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The benthic macroinvertebrate collection process

Learn more about how King County staff collect stream bug samples from local streams.

Each summer a team of scientists visits about 170 sampling sites in King County. The scientists are part of the King County “Stream Team”. The team's goal is to collect benthic macroinvertebrate samples from each site. At the same time, the team collects information about the site's habitat. The data collected by the team helps King County to assess stream health.  Summer is the best time to collect samples. Summer water flow is deep and swift enough to use the sampling equipment without being a danger. The King County Stream Team visits sites throughout the County. Some sites are in wadable rivers like the Tolt and forks of the Snoqualmie. Some sites are in the smallest of backyard streams.  Keep an eye out during the summer season, you may even see the Stream Team in your neighborhood! 

Sampling on the South Fork Snoqualmie River

Habitat data collection

Information about stream habitats help scientists understand the community of macroinvertebrates they collect. Stream habitat can affect the kinds and number of benthic macroinvertebrates sampled. For example, some kinds of macroinvertebrates thrive in bigger, deeper streams. Other kinds prefer small, shaded streams. Collecting information about site habitat helps us understand these preferences. It can also provide clues if the community changes over time.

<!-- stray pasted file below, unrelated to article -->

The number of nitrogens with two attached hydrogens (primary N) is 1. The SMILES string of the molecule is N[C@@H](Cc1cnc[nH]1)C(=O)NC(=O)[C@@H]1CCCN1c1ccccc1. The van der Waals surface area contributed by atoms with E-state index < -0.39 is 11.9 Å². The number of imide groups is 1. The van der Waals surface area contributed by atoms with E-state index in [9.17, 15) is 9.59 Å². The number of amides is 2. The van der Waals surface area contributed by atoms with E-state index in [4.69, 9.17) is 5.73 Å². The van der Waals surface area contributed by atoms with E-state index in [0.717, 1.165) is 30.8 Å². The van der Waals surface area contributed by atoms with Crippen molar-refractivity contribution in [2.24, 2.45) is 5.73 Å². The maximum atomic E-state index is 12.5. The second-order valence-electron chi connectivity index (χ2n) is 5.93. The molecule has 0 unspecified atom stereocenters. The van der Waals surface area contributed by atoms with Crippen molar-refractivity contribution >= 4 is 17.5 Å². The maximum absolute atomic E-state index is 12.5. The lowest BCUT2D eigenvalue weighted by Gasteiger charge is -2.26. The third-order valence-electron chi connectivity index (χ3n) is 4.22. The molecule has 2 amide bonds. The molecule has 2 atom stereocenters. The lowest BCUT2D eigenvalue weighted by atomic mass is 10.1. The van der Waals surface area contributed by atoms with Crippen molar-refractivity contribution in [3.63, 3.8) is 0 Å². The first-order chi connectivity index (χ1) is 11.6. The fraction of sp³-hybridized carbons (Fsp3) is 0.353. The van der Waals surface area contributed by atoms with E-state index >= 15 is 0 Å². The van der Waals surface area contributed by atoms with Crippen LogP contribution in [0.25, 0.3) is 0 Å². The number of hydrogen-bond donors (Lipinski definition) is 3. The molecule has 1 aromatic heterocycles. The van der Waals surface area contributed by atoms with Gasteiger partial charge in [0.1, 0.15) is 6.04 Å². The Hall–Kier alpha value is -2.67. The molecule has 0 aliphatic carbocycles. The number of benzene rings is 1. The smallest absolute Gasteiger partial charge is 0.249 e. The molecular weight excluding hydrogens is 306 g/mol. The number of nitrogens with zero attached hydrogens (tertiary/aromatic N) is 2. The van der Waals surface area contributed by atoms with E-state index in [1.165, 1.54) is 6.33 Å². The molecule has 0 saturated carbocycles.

Staff biologist recording data by stream

Our Stream Team gathers different types of data using specialized equipment.  They measure how much shade a stream is getting, the stream width and depth, and the speed that the water is moving.  They also perform a Wolman pebble count, which is a survey of the stream bottom. The pebble count tells us if the stream bottom is sandy, has lots of boulders, or something in the middle. In some streams, we set out data loggers that record water temperatures over the year.

Staff biologist collecting a sample with a surber net

Bug collecting

The primary tool we use to collect benthic macroinvertebrates is a Surber sampler. It consists of a 1 square foot metal frame attached to a long mesh net with a collection cup on the end. To collect a sample, we position the Surber sampler on the bottom of the stream within a riffle. A riffle is the shallow, well oxygenated, and fast-moving area within a stream. We then stir up the bottom sediment and rocks within the metal frame of the Surber sampler. This dislodges the macroinvertebrates up out of the stream bottom and into the net. We repeat this action 8 times in several different riffles. The contents of the net represent a single sample collected from an 8 square-foot area.

We empty the contents of the net into sample bottles, which are then sent off to a laboratory.